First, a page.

<br>
Are there excellent books for beginners on these topics and fields?<br>
<br>
Any positive and constructive feedback would be most worthy and welcome -- it is good to look at both sides of the coin. Should I pursue this career route? Yes? No?tag:ask.metafilter.com,2016:site.296321Sat, 28 May 2016 15:12:06 -0800RearWindowShould we give daughter special education or let her be who she is?
http://ask.metafilter.com/296053/Should%2Dwe%2Dgive%2Ddaughter%2Dspecial%2Deducation%2Dor%2Dlet%2Dher%2Dbe%2Dwho%2Dshe%2Dis
We are troubled as to whether or not we should put our daughter in a math special education program. The school has said she needs it, but she is adamant that she does not want to be seen as different. She feels so strong about this, I feel like this is one of those turning points in life where I might make a huge mistake in what I do. My daughter is very gifted in music, has sung for hundreds of people in various venues, won awards, is in OPUS, has been in the theater and been selected as the favorite by the audience, plays musical instruments and won awards on those. She is also a public speaker. The reason I mention these, is to explain that she, as our daughter, has shown us who "she is" and the Mom in me says I should simply love her for who she is and not put such importance on school grades. I, myself, was an academic, so at first it was hard to see my daughter not get excellent grades in school. I would say she is a B student in other classes, but math is very hard for her. We have taken her to tutors, I've tried to help her, but she hates math and also is very challenged in it, when she does try. Sometimes she gets B's, sometimes C's, and sometimes, D's and F's.<br>
<br>
Do I just not listen to her and put her in the special ed math class and tell her, "Look, sometimes you have to do things in life that you don't want. You need to pass the math class each year as you go through high school." OR do I just let go of the thing, stop trying to help her (which ends in arguments), not put her in that special class, and let her be who she wants to be, and if that is a performer of some kind, then so be it.<br>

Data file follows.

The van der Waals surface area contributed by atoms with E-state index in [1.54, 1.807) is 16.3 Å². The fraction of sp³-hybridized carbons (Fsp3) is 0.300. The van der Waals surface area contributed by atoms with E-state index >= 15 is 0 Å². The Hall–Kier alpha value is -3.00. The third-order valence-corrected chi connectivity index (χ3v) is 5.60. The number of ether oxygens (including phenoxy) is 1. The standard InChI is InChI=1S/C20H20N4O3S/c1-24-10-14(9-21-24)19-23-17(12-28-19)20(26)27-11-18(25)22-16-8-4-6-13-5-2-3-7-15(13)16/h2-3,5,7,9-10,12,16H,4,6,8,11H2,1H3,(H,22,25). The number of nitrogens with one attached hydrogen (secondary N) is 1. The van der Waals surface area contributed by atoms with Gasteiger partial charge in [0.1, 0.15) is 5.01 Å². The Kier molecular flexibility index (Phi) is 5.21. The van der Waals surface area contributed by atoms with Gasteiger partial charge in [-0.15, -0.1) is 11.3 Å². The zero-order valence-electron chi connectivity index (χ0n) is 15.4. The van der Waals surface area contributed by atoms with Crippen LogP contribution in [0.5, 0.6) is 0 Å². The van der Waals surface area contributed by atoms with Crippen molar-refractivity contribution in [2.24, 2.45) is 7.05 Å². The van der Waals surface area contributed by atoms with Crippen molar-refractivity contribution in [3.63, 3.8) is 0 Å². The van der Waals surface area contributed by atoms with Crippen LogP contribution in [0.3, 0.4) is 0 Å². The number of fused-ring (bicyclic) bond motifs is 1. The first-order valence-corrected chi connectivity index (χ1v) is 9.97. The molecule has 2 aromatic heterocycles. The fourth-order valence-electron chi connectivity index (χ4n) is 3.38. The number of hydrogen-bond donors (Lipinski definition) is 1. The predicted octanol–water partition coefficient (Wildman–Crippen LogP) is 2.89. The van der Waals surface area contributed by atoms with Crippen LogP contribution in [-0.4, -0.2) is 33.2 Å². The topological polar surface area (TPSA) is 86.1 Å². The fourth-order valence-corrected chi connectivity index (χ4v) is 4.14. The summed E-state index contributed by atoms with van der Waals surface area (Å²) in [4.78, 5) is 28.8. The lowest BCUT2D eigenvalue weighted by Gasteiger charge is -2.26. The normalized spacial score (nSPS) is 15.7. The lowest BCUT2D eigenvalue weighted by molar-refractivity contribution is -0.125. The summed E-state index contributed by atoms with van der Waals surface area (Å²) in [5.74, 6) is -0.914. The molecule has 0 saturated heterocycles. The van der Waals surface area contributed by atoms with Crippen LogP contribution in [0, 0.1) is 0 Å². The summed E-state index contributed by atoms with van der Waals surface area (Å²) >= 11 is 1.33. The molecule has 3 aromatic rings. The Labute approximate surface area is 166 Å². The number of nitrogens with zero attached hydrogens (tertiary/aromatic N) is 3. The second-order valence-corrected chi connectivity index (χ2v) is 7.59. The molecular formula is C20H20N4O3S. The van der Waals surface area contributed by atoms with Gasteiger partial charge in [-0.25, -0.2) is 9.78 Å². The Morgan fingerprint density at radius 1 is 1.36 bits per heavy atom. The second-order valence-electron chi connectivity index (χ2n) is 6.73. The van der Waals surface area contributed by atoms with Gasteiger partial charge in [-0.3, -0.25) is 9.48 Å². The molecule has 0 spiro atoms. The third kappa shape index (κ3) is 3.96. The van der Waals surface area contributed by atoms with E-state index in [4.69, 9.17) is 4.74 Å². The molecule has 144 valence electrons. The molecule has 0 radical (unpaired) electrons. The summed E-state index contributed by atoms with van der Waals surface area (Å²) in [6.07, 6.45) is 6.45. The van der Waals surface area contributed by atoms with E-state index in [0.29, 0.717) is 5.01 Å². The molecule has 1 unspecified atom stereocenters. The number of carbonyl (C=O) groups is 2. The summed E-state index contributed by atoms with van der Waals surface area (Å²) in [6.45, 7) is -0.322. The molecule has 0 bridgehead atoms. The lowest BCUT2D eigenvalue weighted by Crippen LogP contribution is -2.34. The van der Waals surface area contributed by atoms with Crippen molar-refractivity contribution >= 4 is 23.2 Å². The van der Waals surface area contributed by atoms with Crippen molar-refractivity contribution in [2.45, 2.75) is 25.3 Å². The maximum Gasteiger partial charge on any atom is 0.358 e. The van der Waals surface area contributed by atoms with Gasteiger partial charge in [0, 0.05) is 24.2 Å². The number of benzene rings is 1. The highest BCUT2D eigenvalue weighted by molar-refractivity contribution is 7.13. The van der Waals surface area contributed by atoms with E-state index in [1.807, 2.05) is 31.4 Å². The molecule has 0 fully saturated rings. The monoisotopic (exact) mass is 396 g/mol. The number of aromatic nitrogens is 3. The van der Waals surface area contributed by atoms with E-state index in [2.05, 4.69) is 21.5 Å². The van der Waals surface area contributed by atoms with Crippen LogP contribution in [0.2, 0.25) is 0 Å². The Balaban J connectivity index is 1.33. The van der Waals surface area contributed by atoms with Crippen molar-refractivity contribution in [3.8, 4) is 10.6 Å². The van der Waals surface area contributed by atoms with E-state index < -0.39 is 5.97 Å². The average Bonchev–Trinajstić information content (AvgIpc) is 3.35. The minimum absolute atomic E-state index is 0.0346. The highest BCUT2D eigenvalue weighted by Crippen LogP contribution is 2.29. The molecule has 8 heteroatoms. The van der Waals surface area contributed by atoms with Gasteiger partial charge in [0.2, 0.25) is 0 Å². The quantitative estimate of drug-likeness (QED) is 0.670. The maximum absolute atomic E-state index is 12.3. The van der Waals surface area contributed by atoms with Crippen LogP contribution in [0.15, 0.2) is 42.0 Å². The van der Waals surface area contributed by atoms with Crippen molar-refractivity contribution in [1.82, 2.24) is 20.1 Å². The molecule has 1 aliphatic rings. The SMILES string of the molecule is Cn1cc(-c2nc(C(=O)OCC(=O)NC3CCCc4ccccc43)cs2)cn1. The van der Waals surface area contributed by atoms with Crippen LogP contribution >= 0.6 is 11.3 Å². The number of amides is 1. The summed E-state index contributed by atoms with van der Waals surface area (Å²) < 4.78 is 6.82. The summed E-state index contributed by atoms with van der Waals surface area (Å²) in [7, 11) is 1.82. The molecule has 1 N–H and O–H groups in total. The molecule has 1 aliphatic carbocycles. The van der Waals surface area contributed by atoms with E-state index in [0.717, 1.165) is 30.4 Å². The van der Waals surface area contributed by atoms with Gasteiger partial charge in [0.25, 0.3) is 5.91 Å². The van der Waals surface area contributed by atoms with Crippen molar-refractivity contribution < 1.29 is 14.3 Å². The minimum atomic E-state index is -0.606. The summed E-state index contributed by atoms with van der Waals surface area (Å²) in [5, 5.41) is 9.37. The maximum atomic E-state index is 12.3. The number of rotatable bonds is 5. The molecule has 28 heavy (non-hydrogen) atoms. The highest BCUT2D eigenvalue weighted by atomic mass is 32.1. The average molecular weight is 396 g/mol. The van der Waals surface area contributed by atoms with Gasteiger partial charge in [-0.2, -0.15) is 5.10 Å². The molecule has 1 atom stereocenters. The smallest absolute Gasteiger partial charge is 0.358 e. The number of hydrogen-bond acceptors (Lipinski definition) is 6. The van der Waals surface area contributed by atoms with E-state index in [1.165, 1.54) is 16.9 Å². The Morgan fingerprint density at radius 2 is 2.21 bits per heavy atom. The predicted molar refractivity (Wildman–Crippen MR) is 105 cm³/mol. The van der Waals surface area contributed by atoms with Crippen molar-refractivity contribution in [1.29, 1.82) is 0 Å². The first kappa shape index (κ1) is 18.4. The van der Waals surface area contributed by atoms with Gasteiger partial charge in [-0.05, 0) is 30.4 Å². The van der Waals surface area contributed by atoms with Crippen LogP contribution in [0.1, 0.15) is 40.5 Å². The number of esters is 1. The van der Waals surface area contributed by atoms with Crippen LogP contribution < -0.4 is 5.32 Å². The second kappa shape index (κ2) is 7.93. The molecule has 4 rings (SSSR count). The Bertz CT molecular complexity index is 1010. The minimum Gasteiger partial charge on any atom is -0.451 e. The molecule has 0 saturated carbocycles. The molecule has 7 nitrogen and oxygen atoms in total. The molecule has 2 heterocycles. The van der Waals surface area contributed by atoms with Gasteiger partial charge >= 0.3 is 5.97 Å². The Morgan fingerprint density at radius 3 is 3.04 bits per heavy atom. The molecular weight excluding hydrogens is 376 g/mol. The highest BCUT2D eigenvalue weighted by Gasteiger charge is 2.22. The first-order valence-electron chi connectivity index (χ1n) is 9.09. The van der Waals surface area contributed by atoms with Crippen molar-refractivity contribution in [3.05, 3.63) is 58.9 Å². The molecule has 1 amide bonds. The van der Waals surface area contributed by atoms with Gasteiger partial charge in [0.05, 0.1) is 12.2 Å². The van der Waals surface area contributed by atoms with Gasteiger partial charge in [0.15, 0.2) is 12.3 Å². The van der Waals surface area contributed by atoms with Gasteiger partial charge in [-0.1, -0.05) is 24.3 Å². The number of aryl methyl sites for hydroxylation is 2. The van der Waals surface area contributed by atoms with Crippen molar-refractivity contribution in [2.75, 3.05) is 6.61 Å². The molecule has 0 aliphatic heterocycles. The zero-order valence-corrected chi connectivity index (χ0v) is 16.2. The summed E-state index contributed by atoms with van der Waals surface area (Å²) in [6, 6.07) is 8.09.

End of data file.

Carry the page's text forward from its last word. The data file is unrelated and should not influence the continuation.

<br>
She is 13 so one of these days, before I know it, she will be out of the house and I want a relationship with my daughter. In the end, her happiness is what I want. I want her to feel good about herself and love her life.<br>
<br>
Thanks.tag:ask.metafilter.com,2016:site.296053Sun, 22 May 2016 08:03:10 -0800lynnie-the-poohWhat are some mathematical or scientific principles of poker?
http://ask.metafilter.com/295371/What%2Dare%2Dsome%2Dmathematical%2Dor%2Dscientific%2Dprinciples%2Dof%2Dpoker
I'm trying to get a list of things (equations, theories, etc) we know about poker or gambling in general in terms of scientific or mathematic principles. It can't just be game theory. it's got to be specific aspects of it. And I mean ANY aspects of it. Hot hands. Beginner's luck. Inside straights.tag:ask.metafilter.com,2016:site.295371Thu, 05 May 2016 07:40:30 -0800rileyray3000Remedial Maths for Grownups
http://ask.metafilter.com/295163/Remedial%2DMaths%2Dfor%2DGrownups
What are good (and preferably free) resources for self-teaching high school level mathematics? Snowflakes etc. below the fold. I have a complicated relationship with maths. As a young critter I was good with numbers, and until the end of 8th grade was near the top of my class, could complete most tasks asked of me in my head, and made it a hobby to find errors in the answer sections of textbooks. <br>
<br>